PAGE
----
What is the Golden Rule? - Biblical Meaning, Importance and Examples

What is the Golden Rule? - Biblical Meaning, Importance and Examples

The Golden Rule is the ethical principle of treating other people as one's self would prefer to be treated. One of Jesus' most famous and impactful teachings, the Golden Rule can be found in the Bible verses Matthew 7:12 and Luke 6:31:

So in everything, do to others what you would have them do to you, for this sums up the Law and the Prophets.” Matthew 7:12

Do to others as you would have them do to you.Luke 6:31

A simple notion about the ethical treatment of others that was profound in its origin and resonates through the ages.


Meaning of the Golden Rule in the Bible

"Golden Rule" is not explicitly found in Scripture, this became the popular way of referring to the words of Jesus in Matthew 7:12 and Luke 6:31. In summary, the Golden Rule encompasses the empathic essence of morality. It is a simple yet powerful way of saying that we should recognize the respective dignity of our fellow man and not forget we all are capable of inflicting immoral actions. This is vital in following the commandments of God and creating a more virtuous world.

Jesus declares, "Do to others as you would have them do to you." With regard to the Old Testament, two main points prevail. Matthew's reference presents the Golden Rule as encapsulating the teachings of the law and the prophets. Matthew 7:12 reads, "So in everything, do to others what you would have them do to you, for this sums up the Law and the Prophets." Second, even though the Golden Rule addresses human interpersonal relationships, its message is additionally theological. That is, the very character of God guides how we should interact and relate to one another.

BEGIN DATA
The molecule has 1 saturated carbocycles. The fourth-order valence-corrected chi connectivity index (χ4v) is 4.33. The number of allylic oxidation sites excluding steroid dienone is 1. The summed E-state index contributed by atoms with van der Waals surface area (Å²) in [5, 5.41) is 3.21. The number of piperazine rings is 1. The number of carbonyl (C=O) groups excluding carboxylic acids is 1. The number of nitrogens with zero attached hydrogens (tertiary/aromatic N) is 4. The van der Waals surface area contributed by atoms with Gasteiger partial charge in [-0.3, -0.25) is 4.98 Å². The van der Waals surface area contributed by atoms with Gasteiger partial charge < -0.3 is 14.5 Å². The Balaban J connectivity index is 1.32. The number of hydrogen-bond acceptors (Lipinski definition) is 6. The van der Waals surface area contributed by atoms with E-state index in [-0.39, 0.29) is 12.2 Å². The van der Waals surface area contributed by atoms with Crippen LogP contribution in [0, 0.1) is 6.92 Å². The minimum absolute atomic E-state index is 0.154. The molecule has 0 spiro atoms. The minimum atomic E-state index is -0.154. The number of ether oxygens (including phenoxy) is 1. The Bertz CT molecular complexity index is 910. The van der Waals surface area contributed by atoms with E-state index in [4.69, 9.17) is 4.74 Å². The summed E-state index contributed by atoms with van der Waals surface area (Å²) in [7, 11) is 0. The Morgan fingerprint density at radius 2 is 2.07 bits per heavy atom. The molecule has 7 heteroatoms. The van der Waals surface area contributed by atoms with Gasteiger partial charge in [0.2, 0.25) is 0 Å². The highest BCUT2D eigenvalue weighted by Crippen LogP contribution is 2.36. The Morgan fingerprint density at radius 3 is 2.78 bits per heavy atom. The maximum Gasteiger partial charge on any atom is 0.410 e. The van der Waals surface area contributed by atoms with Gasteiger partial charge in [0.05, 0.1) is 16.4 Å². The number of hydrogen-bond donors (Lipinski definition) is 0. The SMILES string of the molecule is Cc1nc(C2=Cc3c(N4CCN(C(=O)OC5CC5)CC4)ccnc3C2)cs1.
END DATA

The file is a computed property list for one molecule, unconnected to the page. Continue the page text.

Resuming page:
Importance of Following the Golden Rule

We are to follow and exercise the Golden Rule because God's heavenly wisdom teaches self-control, and his virtue teaches kindness. This proverb is appropriately called the Golden Rule, for it encompasses in its few words the underlying and guiding principle of all morality. It comprises all the rules of the law with regard to man and all the amplification of those precepts given by the prophets. It instructs us to put ourselves in our neighbor's place, and guide our behavior accordingly. It assumes, of course, that when we put ourselves in our neighbor's place, we are wise enough not to make any foolish wishes and good enough not to make any evil ones. The Golden Rule was a vital emphasis on empathy and the reciprocity of morality.


Examples of the Golden Rule

The Golden Rule has inspired several subsequent sayings and ethical declarations since its revelation by Jesus. Listed below are some examples of such inspirations:

  • Put yourself in their shoes” - Another call to empathy and understanding another’s situation and point of view, this phrase calls upon us to picture ourselves as our fellow human and recognize the sovereignty and emotions of each individual.

  • Do not do unto others as you would not want done to you.” - Also known as the Silver Rule, this inversion of the Golden Rule reminds us to not do what we would prefer not to happen to ourselves. Essentially this is the negative version of the Golden Rule.

  • Act only in accordance with that maxim through which you can at the same time will that it become a universal law." - Kant’s Categorical Imperative is the primary philosophical concept in the moral philosophy of Immanuel Kant. This imperative basically dictates to follow the rules that apply to everyone. In other words, “Don’t create rules for yourself that you wouldn’t apply to others.”